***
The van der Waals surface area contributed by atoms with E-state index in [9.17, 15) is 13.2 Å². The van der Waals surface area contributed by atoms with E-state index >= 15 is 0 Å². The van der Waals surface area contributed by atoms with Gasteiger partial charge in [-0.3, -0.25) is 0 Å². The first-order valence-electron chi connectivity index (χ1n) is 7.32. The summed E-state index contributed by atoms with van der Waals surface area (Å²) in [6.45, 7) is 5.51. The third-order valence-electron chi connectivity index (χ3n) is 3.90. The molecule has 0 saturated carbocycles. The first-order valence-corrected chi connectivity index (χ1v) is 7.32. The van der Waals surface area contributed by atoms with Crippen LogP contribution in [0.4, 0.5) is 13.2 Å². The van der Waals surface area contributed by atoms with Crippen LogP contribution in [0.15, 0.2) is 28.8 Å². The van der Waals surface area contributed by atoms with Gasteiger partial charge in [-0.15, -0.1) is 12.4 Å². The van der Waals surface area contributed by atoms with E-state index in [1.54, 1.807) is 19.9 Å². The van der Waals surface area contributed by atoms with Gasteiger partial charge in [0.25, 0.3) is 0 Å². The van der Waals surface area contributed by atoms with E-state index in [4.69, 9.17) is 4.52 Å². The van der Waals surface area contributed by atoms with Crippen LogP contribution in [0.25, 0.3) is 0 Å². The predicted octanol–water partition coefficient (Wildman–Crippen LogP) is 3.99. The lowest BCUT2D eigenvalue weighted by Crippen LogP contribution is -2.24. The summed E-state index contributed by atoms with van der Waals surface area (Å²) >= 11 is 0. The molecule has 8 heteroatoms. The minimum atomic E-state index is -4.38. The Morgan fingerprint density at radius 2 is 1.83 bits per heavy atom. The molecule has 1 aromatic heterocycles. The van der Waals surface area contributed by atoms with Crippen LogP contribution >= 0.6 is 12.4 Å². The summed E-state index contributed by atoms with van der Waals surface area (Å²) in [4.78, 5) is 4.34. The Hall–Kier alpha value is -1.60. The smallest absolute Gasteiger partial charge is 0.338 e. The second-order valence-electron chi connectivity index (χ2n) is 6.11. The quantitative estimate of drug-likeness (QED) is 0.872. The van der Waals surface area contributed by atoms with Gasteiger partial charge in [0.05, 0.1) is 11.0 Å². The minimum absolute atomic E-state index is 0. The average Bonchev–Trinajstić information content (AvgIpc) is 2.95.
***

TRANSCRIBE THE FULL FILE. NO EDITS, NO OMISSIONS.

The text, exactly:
The van der Waals surface area contributed by atoms with E-state index in [9.17, 15) is 13.2 Å². The van der Waals surface area contributed by atoms with E-state index >= 15 is 0 Å². The van der Waals surface area contributed by atoms with Gasteiger partial charge in [-0.3, -0.25) is 0 Å². The first-order valence-electron chi connectivity index (χ1n) is 7.32. The summed E-state index contributed by atoms with van der Waals surface area (Å²) in [6.45, 7) is 5.51. The third-order valence-electron chi connectivity index (χ3n) is 3.90. The molecule has 0 saturated carbocycles. The first-order valence-corrected chi connectivity index (χ1v) is 7.32. The van der Waals surface area contributed by atoms with Crippen LogP contribution in [0.4, 0.5) is 13.2 Å². The van der Waals surface area contributed by atoms with Crippen LogP contribution in [0.15, 0.2) is 28.8 Å². The van der Waals surface area contributed by atoms with Gasteiger partial charge in [-0.15, -0.1) is 12.4 Å². The van der Waals surface area contributed by atoms with E-state index in [1.54, 1.807) is 19.9 Å². The van der Waals surface area contributed by atoms with Gasteiger partial charge in [0.25, 0.3) is 0 Å². The van der Waals surface area contributed by atoms with E-state index in [4.69, 9.17) is 4.52 Å². The van der Waals surface area contributed by atoms with Crippen LogP contribution in [0.25, 0.3) is 0 Å². The predicted octanol–water partition coefficient (Wildman–Crippen LogP) is 3.99. The lowest BCUT2D eigenvalue weighted by Crippen LogP contribution is -2.24. The summed E-state index contributed by atoms with van der Waals surface area (Å²) >= 11 is 0. The molecule has 8 heteroatoms. The minimum atomic E-state index is -4.38. The Morgan fingerprint density at radius 2 is 1.83 bits per heavy atom. The molecule has 1 aromatic heterocycles. The van der Waals surface area contributed by atoms with Crippen LogP contribution >= 0.6 is 12.4 Å². The summed E-state index contributed by atoms with van der Waals surface area (Å²) in [4.78, 5) is 4.34. The Hall–Kier alpha value is -1.60. The smallest absolute Gasteiger partial charge is 0.338 e. The second-order valence-electron chi connectivity index (χ2n) is 6.11. The quantitative estimate of drug-likeness (QED) is 0.872. The van der Waals surface area contributed by atoms with Gasteiger partial charge in [0.05, 0.1) is 11.0 Å². The minimum absolute atomic E-state index is 0. The average Bonchev–Trinajstić information content (AvgIpc) is 2.95.